The headquarters of the Association of Banks in Lebanon (ABL). Photo Credit: NNA.
The headquarters of the Association of Banks in Lebanon (ABL). Photo Credit: NNA.

Judge Amani Salamé decided to freeze the assets of banks and their leaders, following a complaint filed by a civil society collective entitled “The people want to reform the regime”

This complaint was filed on behalf of the Lebanese depositors. The authors accuse all local banks of breach of trust, negligence, fraudulent bankruptcy, money transfer fraud, damage to the financial reputation of the state, money laundering, enrichment illegal and violation of the constitution guaranteeing private property.

The names of people included in this complaint should be disclosed

This decision was immediately welcomed by the prosecutor of Mount Lebanon, Judge Ghada Aoun on Twitter.

“I am with the free judges against those who target them from inside and outside the judiciary. I am with the revolution in clean hands. I am with you and I am proud of it.”
Ghada Aoun, April 28, 2021

A decision that is not a first

A similar decision was adopted last year in an investigation into the illegal transfer of funds abroad by the financial prosecutor, Judge Ali Ibrahim; who then reconsidered it at the request of the public prosecutor, Judge Ghassan Oweidat. Indeed, the leaders of the banks had then threatened a general strike of indefinite duration until the cancellation of this measure.

Judge Ali Ibrahim believed that local banks had committed serious violations of Lebanon’s financial laws against their clients by unilaterally establishing, following a decision of the Association of Banks of Lebanon (ABL) and not of the supervisory authorities, that is to say of the Banque du Liban (BDL) or the Ministry of Finance, a capital control. These asset freezing measures were aimed in particular at the managers and owners, but also at the members of the boards of directors of these financial institutions.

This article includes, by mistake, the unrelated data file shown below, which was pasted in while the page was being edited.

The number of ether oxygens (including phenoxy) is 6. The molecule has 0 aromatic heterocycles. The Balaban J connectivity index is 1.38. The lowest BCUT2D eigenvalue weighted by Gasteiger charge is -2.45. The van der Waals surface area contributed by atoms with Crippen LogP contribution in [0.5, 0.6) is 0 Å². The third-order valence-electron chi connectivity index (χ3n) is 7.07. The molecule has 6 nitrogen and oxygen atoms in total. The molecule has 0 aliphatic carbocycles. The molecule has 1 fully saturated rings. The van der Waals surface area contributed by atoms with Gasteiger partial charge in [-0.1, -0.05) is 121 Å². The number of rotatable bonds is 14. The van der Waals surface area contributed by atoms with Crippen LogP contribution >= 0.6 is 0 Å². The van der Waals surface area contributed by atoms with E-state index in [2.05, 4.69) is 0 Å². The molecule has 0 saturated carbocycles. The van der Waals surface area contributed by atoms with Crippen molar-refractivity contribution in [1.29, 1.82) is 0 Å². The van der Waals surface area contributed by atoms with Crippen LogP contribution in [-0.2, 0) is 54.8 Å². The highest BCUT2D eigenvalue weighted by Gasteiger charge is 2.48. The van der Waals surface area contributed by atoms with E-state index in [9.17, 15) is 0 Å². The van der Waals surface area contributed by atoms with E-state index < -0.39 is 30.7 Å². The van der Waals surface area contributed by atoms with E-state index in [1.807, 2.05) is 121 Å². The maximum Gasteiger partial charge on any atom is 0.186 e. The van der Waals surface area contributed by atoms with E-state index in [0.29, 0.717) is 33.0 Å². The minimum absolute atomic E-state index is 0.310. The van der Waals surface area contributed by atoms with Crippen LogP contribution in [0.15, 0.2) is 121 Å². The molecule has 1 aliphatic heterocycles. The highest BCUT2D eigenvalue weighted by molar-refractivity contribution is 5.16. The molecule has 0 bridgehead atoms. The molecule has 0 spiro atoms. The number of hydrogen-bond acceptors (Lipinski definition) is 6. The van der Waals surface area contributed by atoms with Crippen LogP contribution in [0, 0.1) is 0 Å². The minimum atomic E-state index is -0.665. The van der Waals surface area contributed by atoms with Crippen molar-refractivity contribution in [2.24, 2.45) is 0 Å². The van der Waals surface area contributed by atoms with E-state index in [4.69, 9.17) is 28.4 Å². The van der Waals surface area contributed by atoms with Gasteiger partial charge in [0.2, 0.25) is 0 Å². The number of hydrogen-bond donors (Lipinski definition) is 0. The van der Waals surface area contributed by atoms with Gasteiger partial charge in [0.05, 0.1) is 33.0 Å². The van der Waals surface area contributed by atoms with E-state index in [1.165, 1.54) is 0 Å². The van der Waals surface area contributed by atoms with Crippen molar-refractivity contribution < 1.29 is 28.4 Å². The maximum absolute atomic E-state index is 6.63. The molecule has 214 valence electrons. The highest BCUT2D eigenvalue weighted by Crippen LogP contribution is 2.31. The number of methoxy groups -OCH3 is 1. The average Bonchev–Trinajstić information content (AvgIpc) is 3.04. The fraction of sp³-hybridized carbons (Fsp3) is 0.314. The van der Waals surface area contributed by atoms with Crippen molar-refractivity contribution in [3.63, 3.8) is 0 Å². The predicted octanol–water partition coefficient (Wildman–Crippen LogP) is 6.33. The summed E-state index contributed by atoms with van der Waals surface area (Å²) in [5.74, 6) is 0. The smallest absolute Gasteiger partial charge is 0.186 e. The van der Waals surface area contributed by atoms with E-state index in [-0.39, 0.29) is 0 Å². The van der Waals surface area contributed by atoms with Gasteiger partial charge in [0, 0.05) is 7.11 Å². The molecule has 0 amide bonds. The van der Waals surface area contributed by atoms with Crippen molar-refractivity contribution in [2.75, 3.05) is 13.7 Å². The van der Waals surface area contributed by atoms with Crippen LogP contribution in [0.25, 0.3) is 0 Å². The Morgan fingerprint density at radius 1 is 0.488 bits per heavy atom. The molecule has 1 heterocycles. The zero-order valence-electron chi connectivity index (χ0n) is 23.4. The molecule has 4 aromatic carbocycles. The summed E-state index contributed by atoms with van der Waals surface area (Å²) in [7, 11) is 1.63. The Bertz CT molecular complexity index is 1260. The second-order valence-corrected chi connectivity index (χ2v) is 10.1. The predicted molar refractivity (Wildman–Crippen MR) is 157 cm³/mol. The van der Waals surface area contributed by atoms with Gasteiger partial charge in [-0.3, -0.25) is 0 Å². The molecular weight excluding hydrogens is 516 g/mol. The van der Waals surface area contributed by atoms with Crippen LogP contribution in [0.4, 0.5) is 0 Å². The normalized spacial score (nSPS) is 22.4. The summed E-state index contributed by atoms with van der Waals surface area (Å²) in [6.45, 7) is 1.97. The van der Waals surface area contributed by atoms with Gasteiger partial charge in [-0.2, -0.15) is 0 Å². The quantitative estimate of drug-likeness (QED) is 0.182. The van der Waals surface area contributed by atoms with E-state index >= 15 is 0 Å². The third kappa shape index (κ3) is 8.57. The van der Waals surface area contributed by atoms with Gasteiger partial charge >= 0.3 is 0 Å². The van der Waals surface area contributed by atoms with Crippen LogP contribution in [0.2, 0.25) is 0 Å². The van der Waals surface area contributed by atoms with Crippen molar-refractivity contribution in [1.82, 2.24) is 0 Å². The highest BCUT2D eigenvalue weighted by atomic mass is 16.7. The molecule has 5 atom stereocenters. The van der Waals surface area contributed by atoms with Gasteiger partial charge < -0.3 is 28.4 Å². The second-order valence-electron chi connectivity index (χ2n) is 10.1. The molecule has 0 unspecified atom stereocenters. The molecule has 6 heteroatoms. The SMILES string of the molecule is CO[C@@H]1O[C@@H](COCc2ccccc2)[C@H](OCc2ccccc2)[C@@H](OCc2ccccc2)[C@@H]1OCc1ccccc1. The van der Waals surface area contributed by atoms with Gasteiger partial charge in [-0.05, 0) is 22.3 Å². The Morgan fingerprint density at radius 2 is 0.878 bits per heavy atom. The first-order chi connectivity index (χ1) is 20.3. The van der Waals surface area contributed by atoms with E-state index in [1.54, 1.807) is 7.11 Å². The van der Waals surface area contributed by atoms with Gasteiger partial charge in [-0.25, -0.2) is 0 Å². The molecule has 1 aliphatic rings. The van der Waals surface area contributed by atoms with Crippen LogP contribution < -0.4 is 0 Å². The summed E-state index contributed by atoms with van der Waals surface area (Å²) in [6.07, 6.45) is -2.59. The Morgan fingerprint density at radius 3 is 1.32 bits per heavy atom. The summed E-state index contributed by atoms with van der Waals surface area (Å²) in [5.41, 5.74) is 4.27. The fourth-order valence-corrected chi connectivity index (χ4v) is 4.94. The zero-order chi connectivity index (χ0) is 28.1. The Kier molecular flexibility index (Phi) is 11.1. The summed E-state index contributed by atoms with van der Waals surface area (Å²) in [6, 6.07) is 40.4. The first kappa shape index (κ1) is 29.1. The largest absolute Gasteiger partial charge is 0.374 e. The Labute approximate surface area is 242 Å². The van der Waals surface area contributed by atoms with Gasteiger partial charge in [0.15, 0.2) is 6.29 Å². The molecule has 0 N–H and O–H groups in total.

Former Prime Minister Saad Hariri – whose prosecutor Ghassan Oweidat is considered close -, whose relatives own Bank Med, denounced this measure described as populist and having political objectives. These measures also targeted high personalities and some close to the majority of the current parties within the majority or the opposition.

Among the banks concerned at the time, Banque Audi, Banque du Liban et d’Outre-Mer (BLOM Bank), FransaBank, Byblos Bank, Société Générale de Banque du Liban (SGBL), Bank of Beirut (BOB), Bank Med, Banque Libano-Française (BLF), Crédit Libanais, Banque intercontinentale, First National Bank, Lebanon & Gulf Bank, Bank of Beirut and the Arab Countries sal (BBAC), Banque Du Moyen Orient Et De L’Afrique, CEDRUS Bank, Federal Bank of Lebanon, New Bank of Syria and Lebanon, Banque Libano-Suisse, Bank Misr, Saradar Bank and Bank el Mawarid

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